The cd kicks off on an auspicious note with a Minch original, Razorburn Blues, an exasperated catalog of indiginities every woman can relate to. The next track, another original entitled Fortified Wine Widow is a sad, downtempo country blues spiced with Waltuch’s viola. The songs’ narrator regrettably admits to playing second fiddle to “that lady he loves best,” be it Mad Dog or whatever her good-for-nothing boyfriend is consuming. As Minch tells it, she leaves him to sleep it off because she can’t stand sleeping beside someone who’s so enslaved to drink that he can resist her charms.

On the sad, slow waltz Astroland Tower, vividly set in a Coney Island of the mind, ninety years ago, Minch evokes the desperation of someone who has nothing left to lose. “Strap me in, I’m feeling fearless,” she intones, “the great height we will, climb stark against the sky,” as if she doesn’t care if the chains of the stories-high amusement park ride will hold her in place or send her spiraling earthward. It’s her Wall of Death, resonator guitar mingling with Waltuch’s emotion-drenched viola work. Another original, Border Radio (originally recorded with the Roulette Sisters on an Edison cylinder, for a still-to-be-released compilation cd) is an authentically old-school country tribute to the powerful US-owned stations situated on the Mexican border who popularized legends like the Carter Family back in the 20s and 30s. And the imaginatively, shape-shifting Poor Girl Blues has the same rapid, split-second time changes that characterized the best of Memphis Minnie’s work.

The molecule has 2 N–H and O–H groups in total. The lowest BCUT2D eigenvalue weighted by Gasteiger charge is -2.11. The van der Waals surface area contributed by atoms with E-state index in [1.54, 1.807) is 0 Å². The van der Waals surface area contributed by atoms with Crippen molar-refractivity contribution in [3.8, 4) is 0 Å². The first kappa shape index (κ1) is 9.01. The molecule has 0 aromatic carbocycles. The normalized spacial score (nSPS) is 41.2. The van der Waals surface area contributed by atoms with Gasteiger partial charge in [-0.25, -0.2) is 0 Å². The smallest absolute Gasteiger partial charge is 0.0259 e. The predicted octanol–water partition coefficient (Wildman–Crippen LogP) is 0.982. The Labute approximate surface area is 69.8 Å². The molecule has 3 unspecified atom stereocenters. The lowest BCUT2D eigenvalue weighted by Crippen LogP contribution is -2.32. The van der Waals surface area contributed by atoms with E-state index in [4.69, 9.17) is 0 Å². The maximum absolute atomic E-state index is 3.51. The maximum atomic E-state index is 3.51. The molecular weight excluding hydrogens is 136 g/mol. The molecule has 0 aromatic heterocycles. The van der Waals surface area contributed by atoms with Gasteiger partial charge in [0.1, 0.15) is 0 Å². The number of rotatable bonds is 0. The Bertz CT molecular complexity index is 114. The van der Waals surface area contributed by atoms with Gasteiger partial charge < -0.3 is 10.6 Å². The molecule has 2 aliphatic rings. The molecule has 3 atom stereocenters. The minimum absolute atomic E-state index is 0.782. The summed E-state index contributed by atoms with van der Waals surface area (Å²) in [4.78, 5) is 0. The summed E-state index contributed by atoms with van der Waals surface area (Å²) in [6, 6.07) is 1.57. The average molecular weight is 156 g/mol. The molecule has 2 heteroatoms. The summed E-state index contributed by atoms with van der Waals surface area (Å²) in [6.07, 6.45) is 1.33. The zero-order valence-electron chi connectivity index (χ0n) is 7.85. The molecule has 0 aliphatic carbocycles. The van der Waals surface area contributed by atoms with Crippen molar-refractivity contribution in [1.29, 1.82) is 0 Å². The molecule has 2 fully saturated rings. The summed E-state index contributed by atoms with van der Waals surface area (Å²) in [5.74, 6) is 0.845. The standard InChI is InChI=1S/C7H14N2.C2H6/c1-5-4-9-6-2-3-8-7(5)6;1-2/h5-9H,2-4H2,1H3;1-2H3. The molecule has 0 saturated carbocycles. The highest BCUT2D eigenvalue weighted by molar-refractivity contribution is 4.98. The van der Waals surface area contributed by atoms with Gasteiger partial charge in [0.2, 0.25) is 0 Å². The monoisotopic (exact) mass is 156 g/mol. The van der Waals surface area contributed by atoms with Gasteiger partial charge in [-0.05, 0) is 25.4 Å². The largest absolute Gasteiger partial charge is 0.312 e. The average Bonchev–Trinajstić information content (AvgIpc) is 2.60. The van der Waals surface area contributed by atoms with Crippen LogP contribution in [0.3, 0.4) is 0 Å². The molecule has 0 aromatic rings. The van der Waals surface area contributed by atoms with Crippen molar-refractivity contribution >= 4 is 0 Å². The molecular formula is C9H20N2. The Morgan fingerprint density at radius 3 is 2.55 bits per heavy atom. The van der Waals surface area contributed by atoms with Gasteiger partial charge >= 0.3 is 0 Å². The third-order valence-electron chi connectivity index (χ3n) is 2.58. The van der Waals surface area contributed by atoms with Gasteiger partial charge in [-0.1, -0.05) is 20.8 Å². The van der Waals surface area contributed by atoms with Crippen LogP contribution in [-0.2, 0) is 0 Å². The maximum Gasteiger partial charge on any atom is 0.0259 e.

Minch also ably tackles several blues classics, including Pallet on Your Floor, which is usually played as a come-on. Minch’s interpretation gives her narrator real depth, bemoaning the conditions that she has to deal with sleeping on her own: perhaps she’s looking simply to trade a pallet instead of hooking up with the guy who owns it. She also runs through a particularly chilling, death-obsessed version of the traditional blues Crow Jane, a rousing, authoritative take of Don’t Speak to Me and an inspiringly defiant take of Black Dog Blues, a defiant girl-power tale told from the point of view of a prostitute who refuses to let her pimp push her around.

Hard to think of a better debut album we’ve heard this year, impressive evidence of how today’s best blues players, Minch among them, continue to make the blues mutate and evolve, pushing the envelope while remaining true to the honesty and raw emotion of the original source. And the album comes in a charmingly retro package: the cd booklet’s first print run is a handmade, numbered series run off on a 1930s letterpress. Mamie Minch plays the cd release show for Razorburn Blues at Union Hall in Park Slope at 9 PM on May 27.

May 23, 2008 Posted by | Music, Reviews | 1 Comment